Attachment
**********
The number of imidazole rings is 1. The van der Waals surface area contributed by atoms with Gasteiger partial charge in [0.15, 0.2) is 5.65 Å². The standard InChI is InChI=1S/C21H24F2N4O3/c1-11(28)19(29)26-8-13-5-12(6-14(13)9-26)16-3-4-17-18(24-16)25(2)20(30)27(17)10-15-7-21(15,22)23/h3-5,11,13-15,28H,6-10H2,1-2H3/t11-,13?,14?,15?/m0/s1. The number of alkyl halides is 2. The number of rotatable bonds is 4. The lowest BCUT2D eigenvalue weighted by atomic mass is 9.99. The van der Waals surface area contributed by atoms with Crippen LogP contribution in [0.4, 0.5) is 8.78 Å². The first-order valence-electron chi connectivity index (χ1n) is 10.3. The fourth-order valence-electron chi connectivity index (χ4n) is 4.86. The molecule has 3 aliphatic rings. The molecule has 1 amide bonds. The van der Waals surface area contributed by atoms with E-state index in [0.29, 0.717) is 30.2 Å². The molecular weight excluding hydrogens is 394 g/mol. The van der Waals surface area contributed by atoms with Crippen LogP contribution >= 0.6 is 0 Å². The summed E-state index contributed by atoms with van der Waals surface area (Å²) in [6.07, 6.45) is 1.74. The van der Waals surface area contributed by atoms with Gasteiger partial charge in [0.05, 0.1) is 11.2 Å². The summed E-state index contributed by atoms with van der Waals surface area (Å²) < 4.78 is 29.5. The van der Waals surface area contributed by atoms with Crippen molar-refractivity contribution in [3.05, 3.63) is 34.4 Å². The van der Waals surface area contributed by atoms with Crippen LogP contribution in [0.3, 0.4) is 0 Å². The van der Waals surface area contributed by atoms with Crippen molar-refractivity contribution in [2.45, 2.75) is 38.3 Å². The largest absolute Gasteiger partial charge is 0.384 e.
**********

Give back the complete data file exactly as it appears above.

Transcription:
The number of imidazole rings is 1. The van der Waals surface area contributed by atoms with Gasteiger partial charge in [0.15, 0.2) is 5.65 Å². The standard InChI is InChI=1S/C21H24F2N4O3/c1-11(28)19(29)26-8-13-5-12(6-14(13)9-26)16-3-4-17-18(24-16)25(2)20(30)27(17)10-15-7-21(15,22)23/h3-5,11,13-15,28H,6-10H2,1-2H3/t11-,13?,14?,15?/m0/s1. The number of alkyl halides is 2. The number of rotatable bonds is 4. The lowest BCUT2D eigenvalue weighted by atomic mass is 9.99. The van der Waals surface area contributed by atoms with Crippen LogP contribution in [0.4, 0.5) is 8.78 Å². The first-order valence-electron chi connectivity index (χ1n) is 10.3. The fourth-order valence-electron chi connectivity index (χ4n) is 4.86. The molecule has 3 aliphatic rings. The molecule has 1 amide bonds. The van der Waals surface area contributed by atoms with E-state index in [0.29, 0.717) is 30.2 Å². The molecular weight excluding hydrogens is 394 g/mol. The van der Waals surface area contributed by atoms with Crippen LogP contribution >= 0.6 is 0 Å². The summed E-state index contributed by atoms with van der Waals surface area (Å²) in [6.07, 6.45) is 1.74. The van der Waals surface area contributed by atoms with Gasteiger partial charge in [0.05, 0.1) is 11.2 Å². The summed E-state index contributed by atoms with van der Waals surface area (Å²) < 4.78 is 29.5. The van der Waals surface area contributed by atoms with Crippen molar-refractivity contribution in [3.05, 3.63) is 34.4 Å². The van der Waals surface area contributed by atoms with Crippen LogP contribution in [0.3, 0.4) is 0 Å². The van der Waals surface area contributed by atoms with Crippen molar-refractivity contribution in [2.45, 2.75) is 38.3 Å². The largest absolute Gasteiger partial charge is 0.384 e.